Local people campaigned successfully and on 7th August 1905 One Tree Hill was “opened to the public, and dedicated to their use, forever”.

The talk will cover the history of the hill, real and fictional, and describe the successful campaign to save it. For further details, contact Sandy.

18 June 2009

Friends of Honor Oak Park

There are some very energetic, creative, dedicated people here in SE23 working hard to make our community an even better place to live. Take Fiona Hull. She’s one of the founders of the Honor Oak Park Action Group (HOPAG) which has made a big difference to the high street there already. HOPAG has now changed its name to the Friends of Honor Oak Park. Fiona would love to inspire some of you to set up similar schemes around SE23 so she passes on these tips.

Why we set up the group
After walking past this kind of mess for the umpteenth time, I thought to myself enough is enough.
I’m lucky that I have a close friend who lives in Honor Oak Park whom I could moan to about the state of our neighbourhood. Eventually, we decided to stop moaning and do something about it. We gave ourselves a name - Honor Oak Park Action Group - and we started the slow, painstaking process of finding out whom to talk to about the things we wanted to change. Recently, we changed our name to Friends of Honor Oak Park. This way we will be able to work more closely with Southwark and Lewisham Councils and residents on larger projects.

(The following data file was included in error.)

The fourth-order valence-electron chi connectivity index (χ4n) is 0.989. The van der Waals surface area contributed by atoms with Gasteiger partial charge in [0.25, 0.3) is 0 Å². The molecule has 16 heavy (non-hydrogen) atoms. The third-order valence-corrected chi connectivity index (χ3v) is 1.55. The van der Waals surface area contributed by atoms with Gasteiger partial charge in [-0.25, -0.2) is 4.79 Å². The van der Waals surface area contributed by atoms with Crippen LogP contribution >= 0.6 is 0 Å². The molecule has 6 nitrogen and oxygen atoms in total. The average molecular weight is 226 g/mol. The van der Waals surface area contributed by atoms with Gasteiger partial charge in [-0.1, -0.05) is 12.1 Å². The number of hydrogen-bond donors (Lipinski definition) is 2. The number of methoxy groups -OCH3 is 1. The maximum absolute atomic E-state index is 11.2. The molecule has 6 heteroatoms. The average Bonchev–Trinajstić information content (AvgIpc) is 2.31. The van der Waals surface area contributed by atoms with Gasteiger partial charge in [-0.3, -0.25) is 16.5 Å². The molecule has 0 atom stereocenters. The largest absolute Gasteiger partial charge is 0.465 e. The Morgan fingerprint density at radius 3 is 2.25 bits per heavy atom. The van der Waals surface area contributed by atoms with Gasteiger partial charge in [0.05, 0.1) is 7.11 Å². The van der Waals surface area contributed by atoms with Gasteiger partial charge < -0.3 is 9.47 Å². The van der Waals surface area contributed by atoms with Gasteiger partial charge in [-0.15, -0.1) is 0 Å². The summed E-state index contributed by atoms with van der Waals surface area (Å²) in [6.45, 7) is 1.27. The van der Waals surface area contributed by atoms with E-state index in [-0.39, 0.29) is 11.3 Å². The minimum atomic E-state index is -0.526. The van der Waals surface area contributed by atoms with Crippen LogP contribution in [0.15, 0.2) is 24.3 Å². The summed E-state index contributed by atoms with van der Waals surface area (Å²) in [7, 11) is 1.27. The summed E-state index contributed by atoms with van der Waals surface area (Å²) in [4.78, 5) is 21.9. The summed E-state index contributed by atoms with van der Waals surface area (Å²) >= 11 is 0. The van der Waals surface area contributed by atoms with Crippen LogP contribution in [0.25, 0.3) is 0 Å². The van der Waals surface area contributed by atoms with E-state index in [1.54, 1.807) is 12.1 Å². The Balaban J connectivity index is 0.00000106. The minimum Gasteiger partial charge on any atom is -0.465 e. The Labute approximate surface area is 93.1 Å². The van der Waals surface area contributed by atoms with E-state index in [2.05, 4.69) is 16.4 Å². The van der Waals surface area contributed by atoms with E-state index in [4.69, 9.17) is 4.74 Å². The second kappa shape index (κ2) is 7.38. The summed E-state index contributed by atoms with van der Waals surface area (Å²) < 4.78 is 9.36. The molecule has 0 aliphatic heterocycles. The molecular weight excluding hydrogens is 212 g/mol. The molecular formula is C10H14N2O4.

Rule 1: Getting started
We contacted our station manager, sent him photos of the mess outside the station and asked him to come down and pay us a visit. Seeing that we were passionate and determined, he agreed to give us £250 to plant up a drought-tolerant garden in front of the station. He arranged for the railings to be painted a nice, pale green and removed all the fly tipping and rubbish.

Rule 2: Get to know your local councillors and Council
We held a planting a planting day at the station, invited local councillors and raised money and awareness of what our group was trying to achieve.

Rule 3: Get to know your members
We set up a blog where we could let our members know what was going on and ask them what they thought. We told them about the cleverly designed Moo Moo recycling bin. We decided we wanted one because, apart from its funky design, it increases recycling rates by 66%. We put a paypal donation button on the blog and had raised £200 in less than two weeks. We were amazed and excited. Lewisham council agreed to contribute the rest so that we could have our own Moo Moo bin.

Rule 4: Create partnerships with people who are in a position to help you
We invited Joan Ruddock MP to come down and have a look first hand at what we were trying to achieve, particularly the fly tipping issues and overflowing refuse bins in Honor Oak Park. We spoke to the Head of Environment who encouraged our non municipal approach and we now have a lovely, clean high street.
We spoke to a Director at O2 as we have an O2 phone mast painted navy blue and a cabin outside Honor Oak Park station painted dark green. We asked him to come down and see our Moo Moo bin and how we wanted the O2 mast and cabin painted black. Not only did he do this, but he put us in touch with his community funding scheme at O2. Encouraged, we applied for funding and were recently awarded £750.

Rule 5: Get informed and involved and don’t take no for an answer
Find out what’s going on at all levels, locally and nationally. There’s so much going on now at a grass roots level and we firmly believe that this is the way things are going to change. This is the way to keep inspired and motivated because you have to have a huge amount of energy and determination to get things done as some projects are not easy to get off the ground.